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Research into the heart of the atom could hold the key for clean and plentiful energy supplies in the future, the top scientist at the world's largest center for nuclear research said here during this week's international conference on plasma science.

Nobel physics laureate Carlo Rubbia, who discovered several subatomic particles, said the step from laboratory to commercial nuclear fusion will unlock a new energy source that could free much of the world from dependence on oil and help efforts to curb pollution that causes global warming.

"Sooner or later, science has to pay off because we use so many resources," said the co-winner of the 1984 Nobel Prize in physics. "The same particle accelerators that you need to go deeper into the structure of matter may also be adapted to the more mundane matter of energy production."

The step from research accelerators -- the high-tech descendants of the "atom smashers" that first probed the structure of matter -- to large commercial power stations depends largely on the funding commitments made by the governments of the world, Rubbia and two other top atomic researchers agreed.

Many problems have been solved and much progress has been made over the past few years, Rubbia said during an informal discussion with reporters that also included James Mark, senior scientist at the Lawrence Livermore National Lab in California and Rudolf Bock of the GSI research center in Darmstadt, West Germany.

Development of fusion -- a combining of atomic nuclei that produces huge amounts of energy with relatively clean byproducts, as opposed to the highly radioactive wastes of atom-splitting nuclear fission, depends on "how much money and how much effort" is put into research, he added.

"Energy is such a pressing issue," said Rubbia, who is the senior scientist at CERN, the European Organization of Nuclear Research in Geneva, Switzerland. "I don't see how we can continue with a strong dependence on oil."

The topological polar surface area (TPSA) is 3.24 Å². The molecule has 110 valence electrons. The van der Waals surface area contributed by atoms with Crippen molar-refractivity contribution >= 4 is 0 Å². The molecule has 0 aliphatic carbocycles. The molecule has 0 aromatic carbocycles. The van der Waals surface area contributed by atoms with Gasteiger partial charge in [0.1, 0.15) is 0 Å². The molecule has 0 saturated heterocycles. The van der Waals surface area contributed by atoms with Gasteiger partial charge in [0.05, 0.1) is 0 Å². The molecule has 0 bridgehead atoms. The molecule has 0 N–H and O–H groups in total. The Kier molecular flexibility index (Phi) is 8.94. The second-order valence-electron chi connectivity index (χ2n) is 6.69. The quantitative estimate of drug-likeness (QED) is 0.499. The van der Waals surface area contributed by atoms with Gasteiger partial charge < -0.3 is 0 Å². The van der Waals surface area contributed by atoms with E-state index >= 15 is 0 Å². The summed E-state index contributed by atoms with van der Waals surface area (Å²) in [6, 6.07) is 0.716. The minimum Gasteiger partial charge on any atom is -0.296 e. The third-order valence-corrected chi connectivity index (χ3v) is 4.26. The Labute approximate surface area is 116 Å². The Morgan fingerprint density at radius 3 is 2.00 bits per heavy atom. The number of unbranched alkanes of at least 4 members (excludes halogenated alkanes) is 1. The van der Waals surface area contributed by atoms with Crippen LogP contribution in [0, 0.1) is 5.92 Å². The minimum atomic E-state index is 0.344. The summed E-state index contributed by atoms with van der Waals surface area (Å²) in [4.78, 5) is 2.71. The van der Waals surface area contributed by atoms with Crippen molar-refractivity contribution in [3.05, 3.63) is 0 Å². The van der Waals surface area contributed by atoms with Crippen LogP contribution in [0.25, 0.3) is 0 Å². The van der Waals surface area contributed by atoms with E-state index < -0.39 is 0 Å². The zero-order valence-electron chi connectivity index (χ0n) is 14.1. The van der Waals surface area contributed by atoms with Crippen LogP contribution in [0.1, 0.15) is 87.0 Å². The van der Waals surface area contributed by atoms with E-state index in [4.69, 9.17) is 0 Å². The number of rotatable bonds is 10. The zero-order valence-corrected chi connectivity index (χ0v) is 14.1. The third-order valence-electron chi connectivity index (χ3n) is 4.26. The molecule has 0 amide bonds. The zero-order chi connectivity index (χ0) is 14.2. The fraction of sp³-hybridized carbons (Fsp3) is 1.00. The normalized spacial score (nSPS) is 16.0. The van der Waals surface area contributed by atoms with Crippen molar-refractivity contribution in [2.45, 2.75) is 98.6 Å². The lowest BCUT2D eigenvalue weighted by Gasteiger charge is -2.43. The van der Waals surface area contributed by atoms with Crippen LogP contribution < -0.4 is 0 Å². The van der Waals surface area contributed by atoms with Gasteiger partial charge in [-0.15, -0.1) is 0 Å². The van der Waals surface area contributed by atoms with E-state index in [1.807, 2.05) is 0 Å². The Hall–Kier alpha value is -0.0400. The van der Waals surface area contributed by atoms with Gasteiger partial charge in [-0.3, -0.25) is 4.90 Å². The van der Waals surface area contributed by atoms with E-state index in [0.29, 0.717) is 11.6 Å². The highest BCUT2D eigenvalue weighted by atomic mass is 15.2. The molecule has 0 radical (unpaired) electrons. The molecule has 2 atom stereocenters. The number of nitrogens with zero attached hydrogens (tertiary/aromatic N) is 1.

The "cold fusion" breakthrough announced this spring by two chemists is a "side alley, which I don't think gets very far," Rubbia added. "We prefer hot -- for example, the sun also runs pretty hot."

"Hot" fusion, using the high temperatures and pressures of electrically excited gases called plasmas to mimic the fusion reactions within the sun, has indeed been favored at the plasma science conference co-sponsored by the University at Buffalo, Calspan Corp. and the Institute of Electrical and Electronic Engineers and ending today at the Hyatt Regency Buffalo. Many of the more than 400 top world researchers gathered here doubt that the "cold fusion" process is fusion at all. It may be interesting chemistry, Bock noted, but "it's not the future for energy production."

Rubbia is the top scientist at the facility with the world's largest particle accelerator, a research device that can only be surpassed by America's proposed superconducting supercollider. He supports the supercollider concept, which faces serious funding hurdles.

"I do think that America should go ahead on the supercollider, but they should be more realistic on the time schedule," he said, adding that the device would be just as valuable after 2000 as it would be in the 1996 target year.

Nationalistic arguments -- that America needs the supercollider to maintain world leadership in physics research -- are only valid to a point, he added.

"The important thing is not to win, but to participate," he said. "We need each other."

The physicists are concentrating on inertial fusion -- a series of micro-explosions strung into a self-sustaining reaction, much like the working of an automobile engine.

"These kinds of things are being done now with laser beams," Rubbia said. "We believe that particle accelerators could also offer an interesting way of producing similar effects."

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